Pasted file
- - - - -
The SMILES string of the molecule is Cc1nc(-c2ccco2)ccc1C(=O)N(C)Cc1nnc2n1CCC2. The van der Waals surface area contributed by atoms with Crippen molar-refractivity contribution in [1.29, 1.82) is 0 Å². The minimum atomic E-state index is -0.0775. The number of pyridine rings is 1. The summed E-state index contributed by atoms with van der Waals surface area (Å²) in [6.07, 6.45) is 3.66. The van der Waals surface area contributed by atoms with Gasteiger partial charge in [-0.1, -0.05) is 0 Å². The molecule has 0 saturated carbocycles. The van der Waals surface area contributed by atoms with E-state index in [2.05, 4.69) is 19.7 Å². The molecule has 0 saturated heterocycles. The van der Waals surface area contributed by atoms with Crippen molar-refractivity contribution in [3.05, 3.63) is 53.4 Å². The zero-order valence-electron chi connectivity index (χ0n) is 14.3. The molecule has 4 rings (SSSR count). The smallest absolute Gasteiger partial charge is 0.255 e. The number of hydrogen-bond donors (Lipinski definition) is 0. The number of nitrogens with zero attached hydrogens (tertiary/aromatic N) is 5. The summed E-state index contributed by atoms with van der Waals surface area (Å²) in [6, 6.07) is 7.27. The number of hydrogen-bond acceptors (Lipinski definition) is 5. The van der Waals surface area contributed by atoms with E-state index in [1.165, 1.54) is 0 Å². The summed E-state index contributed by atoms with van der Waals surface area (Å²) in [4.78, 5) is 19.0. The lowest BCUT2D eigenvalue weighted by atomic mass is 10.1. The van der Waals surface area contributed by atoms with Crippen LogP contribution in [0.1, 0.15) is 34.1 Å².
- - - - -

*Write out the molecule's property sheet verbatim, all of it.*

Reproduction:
The SMILES string of the molecule is Cc1nc(-c2ccco2)ccc1C(=O)N(C)Cc1nnc2n1CCC2. The van der Waals surface area contributed by atoms with Crippen molar-refractivity contribution in [1.29, 1.82) is 0 Å². The minimum atomic E-state index is -0.0775. The number of pyridine rings is 1. The summed E-state index contributed by atoms with van der Waals surface area (Å²) in [6.07, 6.45) is 3.66. The van der Waals surface area contributed by atoms with Gasteiger partial charge in [-0.1, -0.05) is 0 Å². The molecule has 0 saturated carbocycles. The van der Waals surface area contributed by atoms with E-state index in [2.05, 4.69) is 19.7 Å². The molecule has 0 saturated heterocycles. The van der Waals surface area contributed by atoms with Crippen molar-refractivity contribution in [3.05, 3.63) is 53.4 Å². The zero-order valence-electron chi connectivity index (χ0n) is 14.3. The molecule has 4 rings (SSSR count). The smallest absolute Gasteiger partial charge is 0.255 e. The number of hydrogen-bond donors (Lipinski definition) is 0. The number of nitrogens with zero attached hydrogens (tertiary/aromatic N) is 5. The summed E-state index contributed by atoms with van der Waals surface area (Å²) in [6, 6.07) is 7.27. The number of hydrogen-bond acceptors (Lipinski definition) is 5. The van der Waals surface area contributed by atoms with E-state index in [1.165, 1.54) is 0 Å². The summed E-state index contributed by atoms with van der Waals surface area (Å²) in [4.78, 5) is 19.0. The lowest BCUT2D eigenvalue weighted by atomic mass is 10.1. The van der Waals surface area contributed by atoms with Crippen LogP contribution in [0.1, 0.15) is 34.1 Å².